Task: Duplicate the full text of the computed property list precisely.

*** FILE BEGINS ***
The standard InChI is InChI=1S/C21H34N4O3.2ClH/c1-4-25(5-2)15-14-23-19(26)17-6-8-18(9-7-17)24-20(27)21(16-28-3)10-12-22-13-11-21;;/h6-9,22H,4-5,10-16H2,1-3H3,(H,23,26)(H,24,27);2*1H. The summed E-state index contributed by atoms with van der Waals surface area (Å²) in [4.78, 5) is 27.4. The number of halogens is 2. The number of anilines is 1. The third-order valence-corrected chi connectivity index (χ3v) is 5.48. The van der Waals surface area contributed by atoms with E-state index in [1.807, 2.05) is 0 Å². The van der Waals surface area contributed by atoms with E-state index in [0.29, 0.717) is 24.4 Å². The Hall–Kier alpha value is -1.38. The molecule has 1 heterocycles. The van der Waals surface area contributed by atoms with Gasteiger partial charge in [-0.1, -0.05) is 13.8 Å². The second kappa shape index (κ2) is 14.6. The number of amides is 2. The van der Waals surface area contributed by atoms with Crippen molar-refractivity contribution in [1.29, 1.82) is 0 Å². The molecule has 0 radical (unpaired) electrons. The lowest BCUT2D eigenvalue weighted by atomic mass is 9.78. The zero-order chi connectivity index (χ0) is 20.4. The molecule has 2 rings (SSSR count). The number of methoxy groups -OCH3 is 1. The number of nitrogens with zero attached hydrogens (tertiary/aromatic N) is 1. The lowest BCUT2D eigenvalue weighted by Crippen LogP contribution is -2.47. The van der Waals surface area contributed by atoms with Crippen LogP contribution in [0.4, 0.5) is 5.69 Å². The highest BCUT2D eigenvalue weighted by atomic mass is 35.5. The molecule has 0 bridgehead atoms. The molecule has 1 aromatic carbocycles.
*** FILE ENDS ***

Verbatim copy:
The standard InChI is InChI=1S/C21H34N4O3.2ClH/c1-4-25(5-2)15-14-23-19(26)17-6-8-18(9-7-17)24-20(27)21(16-28-3)10-12-22-13-11-21;;/h6-9,22H,4-5,10-16H2,1-3H3,(H,23,26)(H,24,27);2*1H. The summed E-state index contributed by atoms with van der Waals surface area (Å²) in [4.78, 5) is 27.4. The number of halogens is 2. The number of anilines is 1. The third-order valence-corrected chi connectivity index (χ3v) is 5.48. The van der Waals surface area contributed by atoms with E-state index in [1.807, 2.05) is 0 Å². The van der Waals surface area contributed by atoms with E-state index in [0.29, 0.717) is 24.4 Å². The Hall–Kier alpha value is -1.38. The molecule has 1 heterocycles. The van der Waals surface area contributed by atoms with Gasteiger partial charge in [-0.1, -0.05) is 13.8 Å². The second kappa shape index (κ2) is 14.6. The number of amides is 2. The van der Waals surface area contributed by atoms with Crippen molar-refractivity contribution in [1.29, 1.82) is 0 Å². The molecule has 0 radical (unpaired) electrons. The lowest BCUT2D eigenvalue weighted by atomic mass is 9.78. The zero-order chi connectivity index (χ0) is 20.4. The molecule has 2 rings (SSSR count). The number of methoxy groups -OCH3 is 1. The number of nitrogens with zero attached hydrogens (tertiary/aromatic N) is 1. The lowest BCUT2D eigenvalue weighted by Crippen LogP contribution is -2.47. The van der Waals surface area contributed by atoms with Crippen LogP contribution in [0.4, 0.5) is 5.69 Å². The highest BCUT2D eigenvalue weighted by atomic mass is 35.5. The molecule has 0 bridgehead atoms. The molecule has 1 aromatic carbocycles.